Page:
SAC 75 #70
The technology and innovation of SAC transcended to the civilian sector but sometimes SAC took a hands-on approach. On 13 February 1986 a heart was being readies for removal then transplant. The challenge, once a heart is removed doctors only have 4-hours for transplant. The problem was the donor was in Oklahoma City and the recipient was in Hartford, Connecticut, there were no civilian aircraft could accomplish that flight. The 393rd Bomb Squadron, 509th Bomb Wing responded with two FB-111s and a KC-135 to make the 1,415-mile flight, averaging 700-mph, in order for doctors to complete the transplant in 3-hrs 59-mins from the time the heart was removed. Five weeks later the FB-111 crew, representing all SAC members involved, held a press conference with the recipient who had received well.
SAC 75 #71
Following the April 2, 1986 TWA 727 airliner bombing and the nightclub bombing in West Germany three days later was too much for President Reagan. Libyan leader Colonel Muammar al-Qadhafi was know to support and even sanction acts of international terrorism. Operation EL DORADO CANYON, meant to be a pre-emptive strike against future attacks against American resources. The operation called for USAF TAC F-111s to strike terrorist camps in Libya with support from SAC KC-135 and KC-10 tankers. Due to SAC EWO commitments and politics prohibited SAC from sending B-52s or FB-111s.
SAC 75 #72
SAC’s corresponding deterrence to the Soviet Union’s mobile missile launchers was the Peacekeeper Missile Rail Garrison. The plans called for a 25 specially equipped trains to roll along 150,000 miles of track. Each train would consist of two security cars, two missile launch cars, a missile launch control car, and a maintenance car. The trains would be spread out to 11 SAC bases when not on alert. All launch controls were synced with airborne command post ALCS and could be launched remotely. President Bush terminated the Peacekeeper Rail program on September 27, 1991 following a hardliner coup against Premiere Boris Yeltsin and their ability to centralize the government greatly diminished.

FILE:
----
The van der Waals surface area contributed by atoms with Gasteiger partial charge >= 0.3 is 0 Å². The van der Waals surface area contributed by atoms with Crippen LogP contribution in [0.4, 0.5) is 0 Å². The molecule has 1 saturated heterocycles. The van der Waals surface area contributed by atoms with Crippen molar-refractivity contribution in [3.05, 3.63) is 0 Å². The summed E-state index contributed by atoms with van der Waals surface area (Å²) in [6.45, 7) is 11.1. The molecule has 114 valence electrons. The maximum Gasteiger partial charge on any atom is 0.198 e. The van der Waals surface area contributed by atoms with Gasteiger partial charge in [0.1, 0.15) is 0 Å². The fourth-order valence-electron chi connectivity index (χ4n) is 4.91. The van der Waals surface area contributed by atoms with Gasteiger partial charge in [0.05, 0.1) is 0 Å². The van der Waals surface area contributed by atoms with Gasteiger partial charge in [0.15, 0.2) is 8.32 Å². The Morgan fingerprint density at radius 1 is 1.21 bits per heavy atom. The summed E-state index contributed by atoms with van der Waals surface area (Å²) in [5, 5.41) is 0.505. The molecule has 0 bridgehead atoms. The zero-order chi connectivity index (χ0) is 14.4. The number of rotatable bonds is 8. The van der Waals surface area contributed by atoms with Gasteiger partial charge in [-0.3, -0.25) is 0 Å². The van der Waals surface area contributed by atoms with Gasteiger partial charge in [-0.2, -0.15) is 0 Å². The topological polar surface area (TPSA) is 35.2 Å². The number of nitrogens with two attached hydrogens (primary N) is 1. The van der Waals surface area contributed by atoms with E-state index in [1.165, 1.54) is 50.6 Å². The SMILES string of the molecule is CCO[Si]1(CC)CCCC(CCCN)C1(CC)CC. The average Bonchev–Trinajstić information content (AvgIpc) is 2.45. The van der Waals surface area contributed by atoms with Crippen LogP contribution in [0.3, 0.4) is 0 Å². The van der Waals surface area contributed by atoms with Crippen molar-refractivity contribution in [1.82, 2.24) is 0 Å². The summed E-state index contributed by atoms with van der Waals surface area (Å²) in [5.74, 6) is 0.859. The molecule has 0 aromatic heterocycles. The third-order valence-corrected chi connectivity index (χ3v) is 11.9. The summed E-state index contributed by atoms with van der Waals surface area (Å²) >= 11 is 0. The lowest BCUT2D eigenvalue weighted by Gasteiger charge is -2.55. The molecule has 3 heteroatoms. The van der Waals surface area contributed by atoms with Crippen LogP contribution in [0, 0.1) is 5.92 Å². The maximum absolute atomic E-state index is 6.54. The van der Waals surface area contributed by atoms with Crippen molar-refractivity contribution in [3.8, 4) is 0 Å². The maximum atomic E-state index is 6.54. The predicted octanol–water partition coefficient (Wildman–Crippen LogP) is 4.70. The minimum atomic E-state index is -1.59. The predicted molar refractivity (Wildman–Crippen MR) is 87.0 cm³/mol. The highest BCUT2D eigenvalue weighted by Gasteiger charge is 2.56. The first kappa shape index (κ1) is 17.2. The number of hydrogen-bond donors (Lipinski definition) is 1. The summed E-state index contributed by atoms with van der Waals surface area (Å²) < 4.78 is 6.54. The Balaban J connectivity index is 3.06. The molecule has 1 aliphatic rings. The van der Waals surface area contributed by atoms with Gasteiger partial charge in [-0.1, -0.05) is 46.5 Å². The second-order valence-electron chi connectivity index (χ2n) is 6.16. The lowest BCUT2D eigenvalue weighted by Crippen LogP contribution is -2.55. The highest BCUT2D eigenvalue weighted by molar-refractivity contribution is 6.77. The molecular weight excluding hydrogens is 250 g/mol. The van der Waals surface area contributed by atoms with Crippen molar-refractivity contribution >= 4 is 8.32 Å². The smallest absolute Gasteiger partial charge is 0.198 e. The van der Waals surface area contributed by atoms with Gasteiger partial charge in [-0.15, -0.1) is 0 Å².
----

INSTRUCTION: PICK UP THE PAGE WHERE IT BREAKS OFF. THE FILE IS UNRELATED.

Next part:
SAC 75 #73
Following many months of positioning by coalition forces and the January 15, 1991 deadline for Iraq’s withdrawal from Kuwait passing. seven B-52Gs, launch from Barksdale AFB, La. to become the first aircraft to take off on a Desert Storm combat mission. BUFFs of 596th Bomb Squadron, 2nd Bomb Wing, carry super secret, never-before-used AGM-86C Conventional Air Launched Cruise Missiles. The next day, January 17, coalition air forces launch Desert Storm at about 3 a.m. local time (7 p.m. Eastern Standard Time on Jan. 16). SAC B-52Gs from Barksdale AFB arrive over Saudi Arabia, launch 35 CALCMs against high-value Iraqi targets, return to Barksdale, completing 14,000-mile, 35-hour nonstop mission. SAC support Operation Desert Storm with 28 B-52s and dozens of KC-135s and KC-10s. Coalition aircraft flew 110,000 sorties over Iraq and Kuwait; including reconnaissance, command/control, combat, search & rescue, and refueling. One B-52 did go down in the Indian Ocean as it was returning to Diego Garcia, three crew members were rescued and three were lost. This would be SACs last combat operation.
SAC 75 #75
With its humble beginnings March 21, 1946 at Bolling Field, MD, Strategic Air Command (SAC) would grow to become the most powerful military force on the planet. Given the mission to deter all nuclear threat during a very long hard Cold War, SAC did just that. Following the success of the Gulf War and the collapse of the Soviet Union SAC had surpassed its mission. On June 1, 1992 Strategic Air Command was ordered to stand down and was decommissioned. “The horror of WWIII never happened, you kept the peace.” GEN Colin Power, Chairman Joint Chiefs of Staff (ret) remarked during the ceremony. For more than 46 years SAC warriors were challenged and the stood. As Air Force Chief of Staff Merrill McPeak stated “Since 1946 SAC has had to get it right every hour of everyday.” To all those who had the honor and duty to serve as part of Strategic Air Command, you stood the watch, you won the Cold War, thank you.